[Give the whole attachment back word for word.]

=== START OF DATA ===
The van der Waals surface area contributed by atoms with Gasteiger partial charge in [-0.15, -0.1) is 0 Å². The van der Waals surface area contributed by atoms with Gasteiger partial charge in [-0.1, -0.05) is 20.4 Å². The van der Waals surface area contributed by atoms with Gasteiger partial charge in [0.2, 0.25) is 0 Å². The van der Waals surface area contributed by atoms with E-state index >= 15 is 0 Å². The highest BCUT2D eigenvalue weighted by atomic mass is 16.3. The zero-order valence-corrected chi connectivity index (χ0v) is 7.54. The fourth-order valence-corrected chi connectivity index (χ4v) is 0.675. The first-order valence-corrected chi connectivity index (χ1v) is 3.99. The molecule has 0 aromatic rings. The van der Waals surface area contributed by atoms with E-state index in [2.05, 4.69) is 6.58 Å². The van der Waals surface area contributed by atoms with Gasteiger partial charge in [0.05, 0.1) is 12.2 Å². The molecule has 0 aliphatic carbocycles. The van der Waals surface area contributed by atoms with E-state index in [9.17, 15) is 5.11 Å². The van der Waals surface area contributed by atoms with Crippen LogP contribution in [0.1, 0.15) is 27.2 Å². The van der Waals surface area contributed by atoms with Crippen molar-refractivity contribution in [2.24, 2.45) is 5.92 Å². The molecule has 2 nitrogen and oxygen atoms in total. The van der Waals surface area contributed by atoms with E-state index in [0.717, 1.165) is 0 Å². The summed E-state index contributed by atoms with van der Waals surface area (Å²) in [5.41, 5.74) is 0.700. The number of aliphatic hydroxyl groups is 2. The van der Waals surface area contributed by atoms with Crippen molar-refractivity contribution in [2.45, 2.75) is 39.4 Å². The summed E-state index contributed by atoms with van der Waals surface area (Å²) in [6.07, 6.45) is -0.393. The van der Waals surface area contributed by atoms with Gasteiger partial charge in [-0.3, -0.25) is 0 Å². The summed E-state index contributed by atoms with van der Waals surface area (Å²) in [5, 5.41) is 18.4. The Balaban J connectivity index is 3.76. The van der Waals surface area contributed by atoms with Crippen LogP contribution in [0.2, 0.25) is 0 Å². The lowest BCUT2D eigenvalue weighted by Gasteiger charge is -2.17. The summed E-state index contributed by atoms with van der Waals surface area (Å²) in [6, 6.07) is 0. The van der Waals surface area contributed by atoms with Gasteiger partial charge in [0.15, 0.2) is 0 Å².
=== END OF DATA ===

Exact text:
The van der Waals surface area contributed by atoms with Gasteiger partial charge in [-0.15, -0.1) is 0 Å². The van der Waals surface area contributed by atoms with Gasteiger partial charge in [-0.1, -0.05) is 20.4 Å². The van der Waals surface area contributed by atoms with Gasteiger partial charge in [0.2, 0.25) is 0 Å². The van der Waals surface area contributed by atoms with E-state index >= 15 is 0 Å². The highest BCUT2D eigenvalue weighted by atomic mass is 16.3. The zero-order valence-corrected chi connectivity index (χ0v) is 7.54. The fourth-order valence-corrected chi connectivity index (χ4v) is 0.675. The first-order valence-corrected chi connectivity index (χ1v) is 3.99. The molecule has 0 aromatic rings. The van der Waals surface area contributed by atoms with E-state index in [2.05, 4.69) is 6.58 Å². The van der Waals surface area contributed by atoms with Gasteiger partial charge in [0.05, 0.1) is 12.2 Å². The molecule has 0 aliphatic carbocycles. The van der Waals surface area contributed by atoms with E-state index in [9.17, 15) is 5.11 Å². The van der Waals surface area contributed by atoms with Crippen LogP contribution in [0.1, 0.15) is 27.2 Å². The van der Waals surface area contributed by atoms with Crippen molar-refractivity contribution in [2.24, 2.45) is 5.92 Å². The molecule has 2 nitrogen and oxygen atoms in total. The van der Waals surface area contributed by atoms with E-state index in [0.717, 1.165) is 0 Å². The summed E-state index contributed by atoms with van der Waals surface area (Å²) in [5.41, 5.74) is 0.700. The number of aliphatic hydroxyl groups is 2. The van der Waals surface area contributed by atoms with Crippen molar-refractivity contribution in [2.45, 2.75) is 39.4 Å². The summed E-state index contributed by atoms with van der Waals surface area (Å²) in [6.07, 6.45) is -0.393. The van der Waals surface area contributed by atoms with Gasteiger partial charge in [-0.3, -0.25) is 0 Å². The summed E-state index contributed by atoms with van der Waals surface area (Å²) in [5, 5.41) is 18.4. The Balaban J connectivity index is 3.76. The van der Waals surface area contributed by atoms with Crippen LogP contribution in [0.2, 0.25) is 0 Å². The lowest BCUT2D eigenvalue weighted by Gasteiger charge is -2.17. The summed E-state index contributed by atoms with van der Waals surface area (Å²) in [6, 6.07) is 0. The van der Waals surface area contributed by atoms with Gasteiger partial charge in [0.15, 0.2) is 0 Å².